Reviewed by Jeffrey B. Remz
f Slaughter Beach, Dog had paid a lot of attention to the size, they may have been disappointed. But there's a lot to be said for looking beyond the numbers (there were about 1,100 in the house at a venue holding 3,500). And that was the case with the Philly-based band.
Slaughter Beach, Dog is not a band to easily pigeon hole. They rocked a chunk of the night, but they also offered a variety of other styles including ballads and an out-and-out country song.
Lead singer Jake Ewald is the compelling face of SBD. He's got a lot of timbre and power in his voice from start to finish. And he was engaging with the crowd in his own slightly quirky way. When you tell the crowd in introducing "Phoenix," "it's kind of weird playing music. A lot of times you don't know what you're doing, but it feels like we know what we're doing tonight," that's quirky.
At one point, he was solo acoustic - Ewald played "Intersection," a song from his old band, Modern Baseball - showing he was good on his own as well.
Of course, SBD is a band, not just Ewald. Guitarist Adam Meisterhans tossed about a bunch of good licks with his musical muscle throughout the 85 minutes. He was afforded the opportunity to show off his wares a number of times and made the most of it.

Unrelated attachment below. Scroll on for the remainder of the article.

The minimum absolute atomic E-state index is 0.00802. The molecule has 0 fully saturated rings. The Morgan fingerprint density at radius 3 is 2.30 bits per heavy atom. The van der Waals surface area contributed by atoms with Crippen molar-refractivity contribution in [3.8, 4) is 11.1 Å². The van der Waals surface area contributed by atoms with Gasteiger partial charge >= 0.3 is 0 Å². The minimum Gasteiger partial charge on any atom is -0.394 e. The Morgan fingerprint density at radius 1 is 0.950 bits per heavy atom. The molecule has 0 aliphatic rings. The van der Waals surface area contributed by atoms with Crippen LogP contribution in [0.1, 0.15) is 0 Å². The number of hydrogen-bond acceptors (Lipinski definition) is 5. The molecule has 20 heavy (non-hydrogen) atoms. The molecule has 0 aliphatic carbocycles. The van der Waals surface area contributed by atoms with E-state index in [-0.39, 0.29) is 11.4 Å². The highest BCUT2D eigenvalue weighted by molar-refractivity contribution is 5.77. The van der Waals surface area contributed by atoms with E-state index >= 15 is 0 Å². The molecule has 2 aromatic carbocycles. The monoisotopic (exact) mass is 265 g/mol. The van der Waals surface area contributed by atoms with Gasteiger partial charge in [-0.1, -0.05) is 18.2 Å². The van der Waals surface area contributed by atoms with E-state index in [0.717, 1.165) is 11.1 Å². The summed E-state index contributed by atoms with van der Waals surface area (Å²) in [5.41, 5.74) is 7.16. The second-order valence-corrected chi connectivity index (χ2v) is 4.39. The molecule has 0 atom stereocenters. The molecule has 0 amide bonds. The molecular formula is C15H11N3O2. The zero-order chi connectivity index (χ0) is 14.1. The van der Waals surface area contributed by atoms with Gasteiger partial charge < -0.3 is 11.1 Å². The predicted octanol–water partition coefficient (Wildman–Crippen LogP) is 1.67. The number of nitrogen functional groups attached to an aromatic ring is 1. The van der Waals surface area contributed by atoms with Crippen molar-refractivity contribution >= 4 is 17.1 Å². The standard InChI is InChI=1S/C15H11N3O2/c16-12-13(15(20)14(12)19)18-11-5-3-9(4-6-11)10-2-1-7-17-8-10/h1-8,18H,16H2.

Slaughter Beach, Dog did know what it was doing from start to finish no matter how many showed up.
Nashville-based singer/songwriter Erin Rae did doubt duty tonight. Not only did she provide occasional backing vocals and harmonies to Slaughter Beach, Dog's set (she often seems to show up at Newport Folk Festival every summer doing just that), she also did about a half dozen songs of her own to open the show.
Musically, Rae would do fine at a smaller venue in town, but she easily put across her songs with a low-key style. In a way, the smaller crowd at the start worked to her advantage in connecting with the crowd.
The Michigan-based duo Bonny Joon were a bit of a conundrum. Musically, they were quite satisfying. It was just the two of them – Bill Lennox and Bobby Colombo – onstage. They filled the musical space quite well with their playing.
But Bonny Joon did not have a whole lot of personality up there. The music worked, but being colorless pretty much didn't cut it.